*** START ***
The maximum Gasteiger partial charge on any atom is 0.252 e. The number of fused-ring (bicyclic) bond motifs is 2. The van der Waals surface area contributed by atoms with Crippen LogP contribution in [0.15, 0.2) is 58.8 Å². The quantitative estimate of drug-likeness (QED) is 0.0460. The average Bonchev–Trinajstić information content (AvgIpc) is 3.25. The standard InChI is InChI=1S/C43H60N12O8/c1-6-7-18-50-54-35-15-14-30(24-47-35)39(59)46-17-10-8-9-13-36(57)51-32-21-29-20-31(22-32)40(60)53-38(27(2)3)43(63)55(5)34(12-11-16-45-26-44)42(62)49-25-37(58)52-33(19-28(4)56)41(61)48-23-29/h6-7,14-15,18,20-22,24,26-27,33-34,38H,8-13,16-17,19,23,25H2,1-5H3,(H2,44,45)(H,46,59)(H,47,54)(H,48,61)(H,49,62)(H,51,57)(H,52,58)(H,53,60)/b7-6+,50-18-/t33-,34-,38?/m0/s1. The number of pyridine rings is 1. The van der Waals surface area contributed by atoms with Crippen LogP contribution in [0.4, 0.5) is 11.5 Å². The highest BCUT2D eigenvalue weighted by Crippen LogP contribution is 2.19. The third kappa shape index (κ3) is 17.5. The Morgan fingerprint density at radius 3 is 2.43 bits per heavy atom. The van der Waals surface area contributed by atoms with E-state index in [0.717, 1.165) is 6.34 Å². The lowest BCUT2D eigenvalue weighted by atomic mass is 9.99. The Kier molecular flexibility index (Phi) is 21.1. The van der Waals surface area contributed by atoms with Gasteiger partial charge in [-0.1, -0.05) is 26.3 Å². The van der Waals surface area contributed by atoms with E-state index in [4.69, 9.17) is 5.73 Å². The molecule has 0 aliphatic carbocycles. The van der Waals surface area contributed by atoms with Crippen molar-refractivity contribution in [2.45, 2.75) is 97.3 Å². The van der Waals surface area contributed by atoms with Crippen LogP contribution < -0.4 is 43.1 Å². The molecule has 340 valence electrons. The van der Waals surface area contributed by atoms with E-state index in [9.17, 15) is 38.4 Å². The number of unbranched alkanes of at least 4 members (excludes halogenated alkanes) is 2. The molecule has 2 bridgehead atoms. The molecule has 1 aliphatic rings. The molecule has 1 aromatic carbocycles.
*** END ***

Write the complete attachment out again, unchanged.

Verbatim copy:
The maximum Gasteiger partial charge on any atom is 0.252 e. The number of fused-ring (bicyclic) bond motifs is 2. The van der Waals surface area contributed by atoms with Crippen LogP contribution in [0.15, 0.2) is 58.8 Å². The quantitative estimate of drug-likeness (QED) is 0.0460. The average Bonchev–Trinajstić information content (AvgIpc) is 3.25. The standard InChI is InChI=1S/C43H60N12O8/c1-6-7-18-50-54-35-15-14-30(24-47-35)39(59)46-17-10-8-9-13-36(57)51-32-21-29-20-31(22-32)40(60)53-38(27(2)3)43(63)55(5)34(12-11-16-45-26-44)42(62)49-25-37(58)52-33(19-28(4)56)41(61)48-23-29/h6-7,14-15,18,20-22,24,26-27,33-34,38H,8-13,16-17,19,23,25H2,1-5H3,(H2,44,45)(H,46,59)(H,47,54)(H,48,61)(H,49,62)(H,51,57)(H,52,58)(H,53,60)/b7-6+,50-18-/t33-,34-,38?/m0/s1. The number of pyridine rings is 1. The van der Waals surface area contributed by atoms with Crippen LogP contribution in [0.4, 0.5) is 11.5 Å². The highest BCUT2D eigenvalue weighted by Crippen LogP contribution is 2.19. The third kappa shape index (κ3) is 17.5. The Morgan fingerprint density at radius 3 is 2.43 bits per heavy atom. The van der Waals surface area contributed by atoms with E-state index in [0.717, 1.165) is 6.34 Å². The lowest BCUT2D eigenvalue weighted by atomic mass is 9.99. The Kier molecular flexibility index (Phi) is 21.1. The van der Waals surface area contributed by atoms with Gasteiger partial charge in [-0.1, -0.05) is 26.3 Å². The van der Waals surface area contributed by atoms with E-state index in [4.69, 9.17) is 5.73 Å². The molecule has 0 aliphatic carbocycles. The van der Waals surface area contributed by atoms with Crippen molar-refractivity contribution in [2.45, 2.75) is 97.3 Å². The van der Waals surface area contributed by atoms with Crippen LogP contribution < -0.4 is 43.1 Å². The molecule has 340 valence electrons. The van der Waals surface area contributed by atoms with E-state index in [9.17, 15) is 38.4 Å². The number of unbranched alkanes of at least 4 members (excludes halogenated alkanes) is 2. The molecule has 2 bridgehead atoms. The molecule has 1 aliphatic rings. The molecule has 1 aromatic carbocycles.